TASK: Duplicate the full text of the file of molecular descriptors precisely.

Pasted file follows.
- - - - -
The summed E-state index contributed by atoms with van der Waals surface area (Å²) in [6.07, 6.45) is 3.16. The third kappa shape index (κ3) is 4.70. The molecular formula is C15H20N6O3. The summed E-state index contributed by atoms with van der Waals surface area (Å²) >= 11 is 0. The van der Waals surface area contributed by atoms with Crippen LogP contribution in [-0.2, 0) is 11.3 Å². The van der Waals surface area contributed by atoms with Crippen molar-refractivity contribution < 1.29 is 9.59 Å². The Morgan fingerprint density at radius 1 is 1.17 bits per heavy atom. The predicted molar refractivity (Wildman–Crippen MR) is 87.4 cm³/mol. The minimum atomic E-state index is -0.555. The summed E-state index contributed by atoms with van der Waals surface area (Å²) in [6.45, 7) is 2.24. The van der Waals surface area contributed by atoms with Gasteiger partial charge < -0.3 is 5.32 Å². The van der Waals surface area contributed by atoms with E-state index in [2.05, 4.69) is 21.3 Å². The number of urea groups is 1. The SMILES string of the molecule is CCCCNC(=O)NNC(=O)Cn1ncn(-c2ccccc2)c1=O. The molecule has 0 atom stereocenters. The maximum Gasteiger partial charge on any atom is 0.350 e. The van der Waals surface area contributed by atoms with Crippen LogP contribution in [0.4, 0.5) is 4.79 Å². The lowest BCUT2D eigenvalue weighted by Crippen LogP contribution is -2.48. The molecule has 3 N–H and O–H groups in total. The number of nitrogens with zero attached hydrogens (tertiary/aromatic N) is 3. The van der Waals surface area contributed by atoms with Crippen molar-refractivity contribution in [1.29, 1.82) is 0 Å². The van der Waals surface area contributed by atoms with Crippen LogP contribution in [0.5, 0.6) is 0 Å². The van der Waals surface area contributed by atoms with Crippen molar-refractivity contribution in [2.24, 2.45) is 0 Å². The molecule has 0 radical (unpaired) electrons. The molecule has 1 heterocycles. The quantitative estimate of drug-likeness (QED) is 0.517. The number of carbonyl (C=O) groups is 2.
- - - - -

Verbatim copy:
The summed E-state index contributed by atoms with van der Waals surface area (Å²) in [6.07, 6.45) is 3.16. The third kappa shape index (κ3) is 4.70. The molecular formula is C15H20N6O3. The summed E-state index contributed by atoms with van der Waals surface area (Å²) >= 11 is 0. The van der Waals surface area contributed by atoms with Crippen LogP contribution in [-0.2, 0) is 11.3 Å². The van der Waals surface area contributed by atoms with Crippen molar-refractivity contribution < 1.29 is 9.59 Å². The Morgan fingerprint density at radius 1 is 1.17 bits per heavy atom. The predicted molar refractivity (Wildman–Crippen MR) is 87.4 cm³/mol. The minimum atomic E-state index is -0.555. The summed E-state index contributed by atoms with van der Waals surface area (Å²) in [6.45, 7) is 2.24. The van der Waals surface area contributed by atoms with Gasteiger partial charge < -0.3 is 5.32 Å². The van der Waals surface area contributed by atoms with E-state index in [2.05, 4.69) is 21.3 Å². The number of urea groups is 1. The SMILES string of the molecule is CCCCNC(=O)NNC(=O)Cn1ncn(-c2ccccc2)c1=O. The molecule has 0 atom stereocenters. The maximum Gasteiger partial charge on any atom is 0.350 e. The van der Waals surface area contributed by atoms with Crippen LogP contribution in [0.4, 0.5) is 4.79 Å². The lowest BCUT2D eigenvalue weighted by Crippen LogP contribution is -2.48. The molecule has 3 N–H and O–H groups in total. The number of nitrogens with zero attached hydrogens (tertiary/aromatic N) is 3. The van der Waals surface area contributed by atoms with Crippen molar-refractivity contribution in [1.29, 1.82) is 0 Å². The van der Waals surface area contributed by atoms with Crippen LogP contribution in [0.5, 0.6) is 0 Å². The van der Waals surface area contributed by atoms with Crippen molar-refractivity contribution in [2.24, 2.45) is 0 Å². The molecule has 0 radical (unpaired) electrons. The molecule has 1 heterocycles. The quantitative estimate of drug-likeness (QED) is 0.517. The number of carbonyl (C=O) groups is 2.